I am passionate about Design and have managed to instil that in my Year 10 class I think and so far my Year 10’s are loving the Design syllabus implementation. The majority of my 10s studied Graphics last year and so are not overly bothered by the lack of ‘making’. We do prototyping using 3D printers, laser cutter and plasticine though.
My Year 10 class is small however and I do worry about the uptake with future cohorts, particularly as we are regional and a lot of our students come from farming communities.


Hi Kirsty, you’re ahead of the curve in implementing the syllabus already and I suspect it’s really useful for many to hear this feedback. Do you have ideas for what (if anything) could be done to get all students engaged, regardless of their skill level? Or do you think it’s just the nature of the syllabus that many students will find it quite challenging?

I think I get what you’re saying, that it’s pretty important that the syllabus get a “good reputation” amongst students to make sure that it gets a strong uptake in future.


Hi Nick, Yes we’ve implemented it with our Year 8, 9 and 10 at the start of the year. We have just adapted projects that we already have to suit the new syllabus and incorporate the cognitive verbs.

I think to engage students you have to be passionate about the subject. I’m a designer by trade and studied Design at University in the UK so the new syllabus is my bread and butter. I’m super excited to get the opportunity to deliver it.

An obvious one and no doubt something you all do but I break my lessons up into small activities and usually start with a group activity linked to the lesson. If students are doing Design Criteria I will show products from designers such as Starck and Alessi and ask students to define what they think the design criteria was for that product. When we do product analysis, students see products and give 3 positives and negatives for each product in their groups. I’ll show images and ask students to develop them being as creative as possible in 60 seconds. These all seem to motivate the students relatively well.

I try to make content relevant so for example recently my Year 10 students were required to design a piece of wearable tech. I really try and focus on getting students to be innovative and not limit themselves by thinking about whether the technology is available to make their designs yet.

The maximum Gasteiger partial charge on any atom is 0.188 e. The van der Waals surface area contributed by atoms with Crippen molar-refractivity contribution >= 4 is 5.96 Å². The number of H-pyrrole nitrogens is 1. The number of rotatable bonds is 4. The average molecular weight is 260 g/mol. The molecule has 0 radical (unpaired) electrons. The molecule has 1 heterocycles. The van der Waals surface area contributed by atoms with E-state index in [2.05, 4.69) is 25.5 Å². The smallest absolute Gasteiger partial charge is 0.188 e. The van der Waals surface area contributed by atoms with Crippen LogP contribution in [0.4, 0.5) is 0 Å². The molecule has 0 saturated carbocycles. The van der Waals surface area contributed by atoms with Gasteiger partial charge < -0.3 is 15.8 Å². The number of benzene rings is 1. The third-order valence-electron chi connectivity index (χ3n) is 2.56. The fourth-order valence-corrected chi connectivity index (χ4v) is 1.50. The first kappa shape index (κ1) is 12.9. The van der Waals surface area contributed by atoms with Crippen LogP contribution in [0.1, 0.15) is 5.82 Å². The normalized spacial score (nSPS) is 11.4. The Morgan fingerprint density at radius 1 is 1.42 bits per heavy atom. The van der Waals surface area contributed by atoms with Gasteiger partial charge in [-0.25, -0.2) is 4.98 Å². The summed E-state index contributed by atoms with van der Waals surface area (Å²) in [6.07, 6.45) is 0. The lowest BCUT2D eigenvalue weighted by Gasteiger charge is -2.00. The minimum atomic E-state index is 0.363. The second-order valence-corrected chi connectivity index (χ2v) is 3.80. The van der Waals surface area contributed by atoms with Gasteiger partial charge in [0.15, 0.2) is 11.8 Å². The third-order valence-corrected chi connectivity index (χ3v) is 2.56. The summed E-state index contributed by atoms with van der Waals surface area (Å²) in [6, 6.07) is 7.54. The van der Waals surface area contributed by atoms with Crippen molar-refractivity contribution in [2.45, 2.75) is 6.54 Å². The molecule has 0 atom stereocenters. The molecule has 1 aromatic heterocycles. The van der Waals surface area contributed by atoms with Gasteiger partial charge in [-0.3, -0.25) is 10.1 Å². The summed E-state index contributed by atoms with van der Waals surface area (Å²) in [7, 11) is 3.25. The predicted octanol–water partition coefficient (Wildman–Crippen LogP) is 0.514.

I got some real useful tools from the DATTA conference last year. There was a lady from Springfield school who introduced me to Empathy mapping so I utilise that in my classes to get students to understand their target audience. QUT did an an activity called ‘prototyping for an age friendly city’ and I have tailored that activity many times to encourage creativity and innovation with my students.

I do think as you say, the nature of the syllabus means that some students will find it a challenge, however, with time and as we learn more about the new syllabus and develop new strategies it may open up more avenues to a range of different students. I think only time will tell.
It is important that all members of the Department fully understand the syllabus and are able to effectively communicate it with colleagues, students and parents.

It’s a long post I know, I just hope its a little bit helpful.


Our school is currently teaching Design in Year 10 and we have three, fairly substantial sized classes, and the students are all really engaged. I think one of the important aspects with getting students interested in Design is to show them in earlier grades how diverse it can be and have fun with it. We often get stuck in thinking of Design as being just built environment, industrial and graphical design (something I had been guilty of), but there are a multitude of things that can be designed.